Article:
UK’s direct aviation connectivity in decline

According to a report released by Airports Council International (ACI) Europe has revealed that the UK’s direct aviation connectivity has declined for a second year in a row.

The report revealed that the UK was the only major European economy to see a decline in direct connectivity. The -0.8% decline followed a similar decline of -0.8% in 2018.

The report delves into the dynamics and performance of air connectivity for and across the continent – down to each individual airport that is part of the European aviation system.

Compared with previous years, the report shows that across the continent and despite passenger traffic expanding by +4.4% (Q1 2019) direct connectivity from Europe’s airports is proving to be weak in 2019 (+1.2%).

But referencing the UK’s decline, the UK Airport Operators Association (AOA) believes this should be a wake-up call for the UK Government as it prepares its Aviation Strategy White Paper.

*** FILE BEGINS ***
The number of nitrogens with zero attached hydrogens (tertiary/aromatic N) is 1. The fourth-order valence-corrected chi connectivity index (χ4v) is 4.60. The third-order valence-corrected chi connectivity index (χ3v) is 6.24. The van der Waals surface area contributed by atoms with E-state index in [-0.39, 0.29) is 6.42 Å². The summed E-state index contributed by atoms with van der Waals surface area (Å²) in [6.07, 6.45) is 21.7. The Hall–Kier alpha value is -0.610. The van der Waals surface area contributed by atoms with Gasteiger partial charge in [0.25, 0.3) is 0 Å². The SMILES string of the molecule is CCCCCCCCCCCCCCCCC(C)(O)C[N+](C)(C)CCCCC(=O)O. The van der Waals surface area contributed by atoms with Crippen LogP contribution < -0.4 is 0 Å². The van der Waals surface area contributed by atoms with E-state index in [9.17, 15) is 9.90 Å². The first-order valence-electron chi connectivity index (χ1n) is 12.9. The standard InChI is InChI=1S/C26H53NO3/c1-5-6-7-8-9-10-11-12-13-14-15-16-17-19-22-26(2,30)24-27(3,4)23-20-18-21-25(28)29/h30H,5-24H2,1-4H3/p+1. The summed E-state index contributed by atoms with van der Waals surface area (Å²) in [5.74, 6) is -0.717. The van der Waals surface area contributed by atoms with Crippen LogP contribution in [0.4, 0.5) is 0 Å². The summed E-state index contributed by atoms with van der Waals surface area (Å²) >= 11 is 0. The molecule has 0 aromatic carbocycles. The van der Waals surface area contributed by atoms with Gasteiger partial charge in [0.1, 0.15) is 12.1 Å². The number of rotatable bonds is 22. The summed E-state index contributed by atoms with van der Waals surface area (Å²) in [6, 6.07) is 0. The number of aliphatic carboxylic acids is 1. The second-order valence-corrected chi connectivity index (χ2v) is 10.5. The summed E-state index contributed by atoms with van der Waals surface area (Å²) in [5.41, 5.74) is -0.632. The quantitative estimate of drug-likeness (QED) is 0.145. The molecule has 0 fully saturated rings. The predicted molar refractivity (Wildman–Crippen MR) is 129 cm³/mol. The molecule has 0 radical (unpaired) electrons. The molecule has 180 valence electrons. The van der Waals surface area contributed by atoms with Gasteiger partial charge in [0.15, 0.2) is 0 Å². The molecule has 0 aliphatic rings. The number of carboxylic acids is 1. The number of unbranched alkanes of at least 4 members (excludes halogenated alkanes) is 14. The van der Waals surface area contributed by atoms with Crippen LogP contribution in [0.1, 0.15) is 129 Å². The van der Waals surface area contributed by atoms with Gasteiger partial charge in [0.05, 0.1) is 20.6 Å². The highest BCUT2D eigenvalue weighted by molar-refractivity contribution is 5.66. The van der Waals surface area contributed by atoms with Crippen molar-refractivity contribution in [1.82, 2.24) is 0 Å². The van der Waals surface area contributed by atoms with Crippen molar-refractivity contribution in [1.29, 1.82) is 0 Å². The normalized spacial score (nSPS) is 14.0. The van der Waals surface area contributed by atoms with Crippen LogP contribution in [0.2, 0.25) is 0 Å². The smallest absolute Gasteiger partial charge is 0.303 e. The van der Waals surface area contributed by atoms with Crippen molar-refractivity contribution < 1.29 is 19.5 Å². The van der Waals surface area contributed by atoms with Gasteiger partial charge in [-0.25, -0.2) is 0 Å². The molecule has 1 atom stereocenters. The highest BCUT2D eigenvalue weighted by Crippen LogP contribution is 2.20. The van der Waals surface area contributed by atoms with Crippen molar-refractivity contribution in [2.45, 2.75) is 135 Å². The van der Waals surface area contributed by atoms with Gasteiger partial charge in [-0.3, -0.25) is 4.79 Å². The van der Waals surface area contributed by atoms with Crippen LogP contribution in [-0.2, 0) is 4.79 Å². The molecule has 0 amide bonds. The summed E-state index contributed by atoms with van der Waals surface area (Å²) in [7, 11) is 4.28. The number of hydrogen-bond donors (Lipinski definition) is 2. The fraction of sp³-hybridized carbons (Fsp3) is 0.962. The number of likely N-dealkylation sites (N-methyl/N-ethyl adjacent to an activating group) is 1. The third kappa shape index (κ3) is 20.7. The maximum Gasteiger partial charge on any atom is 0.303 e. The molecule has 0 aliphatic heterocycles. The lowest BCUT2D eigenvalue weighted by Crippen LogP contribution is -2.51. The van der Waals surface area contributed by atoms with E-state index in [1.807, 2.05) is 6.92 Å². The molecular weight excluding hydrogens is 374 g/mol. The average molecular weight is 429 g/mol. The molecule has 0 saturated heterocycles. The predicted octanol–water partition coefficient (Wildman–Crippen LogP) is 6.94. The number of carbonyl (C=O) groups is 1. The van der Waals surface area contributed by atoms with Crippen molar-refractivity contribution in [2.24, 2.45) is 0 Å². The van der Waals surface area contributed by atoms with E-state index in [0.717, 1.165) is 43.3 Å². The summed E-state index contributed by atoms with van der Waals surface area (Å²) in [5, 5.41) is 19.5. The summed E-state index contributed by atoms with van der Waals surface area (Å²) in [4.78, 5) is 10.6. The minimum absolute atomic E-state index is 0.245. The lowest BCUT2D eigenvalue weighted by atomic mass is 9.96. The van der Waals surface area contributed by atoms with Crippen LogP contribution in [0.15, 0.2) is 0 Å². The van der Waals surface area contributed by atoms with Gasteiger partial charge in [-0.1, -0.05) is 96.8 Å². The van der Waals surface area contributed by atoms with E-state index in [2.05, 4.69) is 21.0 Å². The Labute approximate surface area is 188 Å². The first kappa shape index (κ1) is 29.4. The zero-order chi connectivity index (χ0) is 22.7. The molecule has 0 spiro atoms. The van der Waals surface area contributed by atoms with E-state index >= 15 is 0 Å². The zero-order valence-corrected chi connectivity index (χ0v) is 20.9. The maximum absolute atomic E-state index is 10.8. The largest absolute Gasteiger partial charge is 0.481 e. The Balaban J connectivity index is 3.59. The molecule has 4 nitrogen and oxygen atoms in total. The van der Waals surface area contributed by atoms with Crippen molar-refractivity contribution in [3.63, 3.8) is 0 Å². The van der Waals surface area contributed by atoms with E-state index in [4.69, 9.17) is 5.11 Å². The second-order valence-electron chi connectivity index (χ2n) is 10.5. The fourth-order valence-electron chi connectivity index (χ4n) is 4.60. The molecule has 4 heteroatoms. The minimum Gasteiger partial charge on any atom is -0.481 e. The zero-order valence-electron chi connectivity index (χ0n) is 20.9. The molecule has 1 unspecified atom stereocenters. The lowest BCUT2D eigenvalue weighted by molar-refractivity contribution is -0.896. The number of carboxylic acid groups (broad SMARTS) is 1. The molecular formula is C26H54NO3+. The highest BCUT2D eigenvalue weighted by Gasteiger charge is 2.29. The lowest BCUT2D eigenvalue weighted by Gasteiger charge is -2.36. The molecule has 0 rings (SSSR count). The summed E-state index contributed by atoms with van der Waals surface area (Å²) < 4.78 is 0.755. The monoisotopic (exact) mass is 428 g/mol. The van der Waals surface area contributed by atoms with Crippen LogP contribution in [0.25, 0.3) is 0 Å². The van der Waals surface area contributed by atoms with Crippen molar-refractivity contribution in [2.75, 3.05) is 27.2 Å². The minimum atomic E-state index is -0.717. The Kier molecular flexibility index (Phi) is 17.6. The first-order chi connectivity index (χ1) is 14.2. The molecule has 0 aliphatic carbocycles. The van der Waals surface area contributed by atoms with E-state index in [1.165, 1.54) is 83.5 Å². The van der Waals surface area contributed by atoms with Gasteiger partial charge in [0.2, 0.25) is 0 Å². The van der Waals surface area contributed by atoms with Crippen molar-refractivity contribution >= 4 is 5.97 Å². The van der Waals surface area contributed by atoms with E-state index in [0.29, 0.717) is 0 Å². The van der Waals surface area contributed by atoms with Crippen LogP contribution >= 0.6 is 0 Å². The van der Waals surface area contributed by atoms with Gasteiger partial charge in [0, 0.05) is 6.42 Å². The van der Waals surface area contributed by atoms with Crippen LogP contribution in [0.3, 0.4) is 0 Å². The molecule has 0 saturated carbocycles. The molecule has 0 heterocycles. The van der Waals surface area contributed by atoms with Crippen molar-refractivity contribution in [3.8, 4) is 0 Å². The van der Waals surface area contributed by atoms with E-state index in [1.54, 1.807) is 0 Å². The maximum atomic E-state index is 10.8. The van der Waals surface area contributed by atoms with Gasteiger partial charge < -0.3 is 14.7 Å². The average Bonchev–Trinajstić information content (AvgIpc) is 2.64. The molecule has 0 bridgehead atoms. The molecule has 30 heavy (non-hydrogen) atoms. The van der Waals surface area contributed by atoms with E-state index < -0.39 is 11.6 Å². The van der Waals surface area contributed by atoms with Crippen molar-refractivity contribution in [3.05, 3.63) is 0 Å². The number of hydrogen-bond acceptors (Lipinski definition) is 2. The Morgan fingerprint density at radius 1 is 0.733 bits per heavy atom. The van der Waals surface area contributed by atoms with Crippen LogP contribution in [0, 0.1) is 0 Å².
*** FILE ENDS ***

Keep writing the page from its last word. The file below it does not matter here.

“The connectivity growth figures show that while more UK passengers are flying, the destinations they’re able to travel to directly is shrinking,” said Karen Dee, AOA’s CEO.

“The Aviation Strategy should provide a framework that enables all UK airports to grow sustainably, both in terms of how we can make best use of existing infrastructure, as well as new runways and terminals.”

Dee also reiterated the need to address the fact that Air Passenger Duty (APD) is the highest aviation tax in the developed world – double that of Germany, the next highest such tax in the EU. “Cutting APD in half to match Germany’s tax is one of the quickest ways to boost direct connectivity growth,” she added.

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